If the frequency is low and the lumen intensity is 250 lumen/m² which is typical for TV's and monitors then yes. But prudent designers use a PWM rate higher than the eye can respond which is about 10ms for staring and 1ms for eye or target light motion with peripheral vision. (Cadillac made the mistake on 1st invention of PWM brake lights using 500Hz which is undetectable when staring at, but moving car and or roving eye can detect the flicker, but not really a eye strain, just a threshold of eye response.)
However your camera shutter rate is faster than the eye, so it may not be proof of a frequency and intensity product that causes eye strain.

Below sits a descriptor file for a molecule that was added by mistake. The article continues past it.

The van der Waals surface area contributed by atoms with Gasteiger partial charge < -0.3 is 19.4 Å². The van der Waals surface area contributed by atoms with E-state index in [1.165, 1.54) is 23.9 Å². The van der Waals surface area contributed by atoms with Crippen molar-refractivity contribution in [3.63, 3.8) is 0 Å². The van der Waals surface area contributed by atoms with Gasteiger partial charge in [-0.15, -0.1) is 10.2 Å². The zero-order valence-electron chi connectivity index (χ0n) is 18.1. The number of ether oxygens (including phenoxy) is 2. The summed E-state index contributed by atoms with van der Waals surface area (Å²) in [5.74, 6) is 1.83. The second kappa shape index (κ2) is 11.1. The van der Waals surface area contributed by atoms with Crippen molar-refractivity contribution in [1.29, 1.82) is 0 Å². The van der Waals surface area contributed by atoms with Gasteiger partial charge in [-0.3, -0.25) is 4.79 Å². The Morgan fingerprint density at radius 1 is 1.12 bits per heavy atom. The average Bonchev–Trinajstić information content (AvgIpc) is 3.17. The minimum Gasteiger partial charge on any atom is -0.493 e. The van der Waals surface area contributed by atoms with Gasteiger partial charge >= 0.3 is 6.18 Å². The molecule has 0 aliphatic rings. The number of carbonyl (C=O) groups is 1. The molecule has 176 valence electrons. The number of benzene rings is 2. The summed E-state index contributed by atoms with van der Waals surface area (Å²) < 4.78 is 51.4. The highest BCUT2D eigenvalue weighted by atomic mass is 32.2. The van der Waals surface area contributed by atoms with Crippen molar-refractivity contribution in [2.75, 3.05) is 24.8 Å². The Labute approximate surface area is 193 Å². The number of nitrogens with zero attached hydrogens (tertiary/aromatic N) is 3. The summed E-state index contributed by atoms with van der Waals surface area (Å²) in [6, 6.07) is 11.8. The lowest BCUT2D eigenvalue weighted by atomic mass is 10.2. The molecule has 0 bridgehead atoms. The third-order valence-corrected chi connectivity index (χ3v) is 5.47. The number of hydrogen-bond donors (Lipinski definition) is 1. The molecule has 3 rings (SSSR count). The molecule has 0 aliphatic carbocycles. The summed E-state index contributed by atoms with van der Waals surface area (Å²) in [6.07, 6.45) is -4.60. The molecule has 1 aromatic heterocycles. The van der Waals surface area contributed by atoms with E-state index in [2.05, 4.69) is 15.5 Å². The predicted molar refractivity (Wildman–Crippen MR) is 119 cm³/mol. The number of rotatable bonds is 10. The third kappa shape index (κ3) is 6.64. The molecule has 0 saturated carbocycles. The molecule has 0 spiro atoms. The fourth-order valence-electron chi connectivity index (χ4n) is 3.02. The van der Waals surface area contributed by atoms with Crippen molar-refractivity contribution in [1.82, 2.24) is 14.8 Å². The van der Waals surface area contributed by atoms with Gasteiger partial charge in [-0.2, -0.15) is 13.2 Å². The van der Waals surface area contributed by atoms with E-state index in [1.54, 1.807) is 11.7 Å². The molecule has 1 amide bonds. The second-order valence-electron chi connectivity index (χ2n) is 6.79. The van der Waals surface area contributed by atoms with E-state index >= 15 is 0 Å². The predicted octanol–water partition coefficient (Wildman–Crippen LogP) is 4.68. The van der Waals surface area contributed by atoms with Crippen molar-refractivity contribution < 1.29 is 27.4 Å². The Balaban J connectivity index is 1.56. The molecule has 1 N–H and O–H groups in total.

Basically excessive lumen/m² direct into the eye causes the greatest eye strain when the background is relatively dim. Which is why many bar TV's have perimeter LEDs to allow the eye iris to constrict light coming in. The glare of the perimeter backlights actually helps the eye adjust to the brightness of the big screen TV's.
This is why I always adjust my screen brightness to the minimum tolerable level to avoid eyestrain when using for extended hours of viewing. That works for me.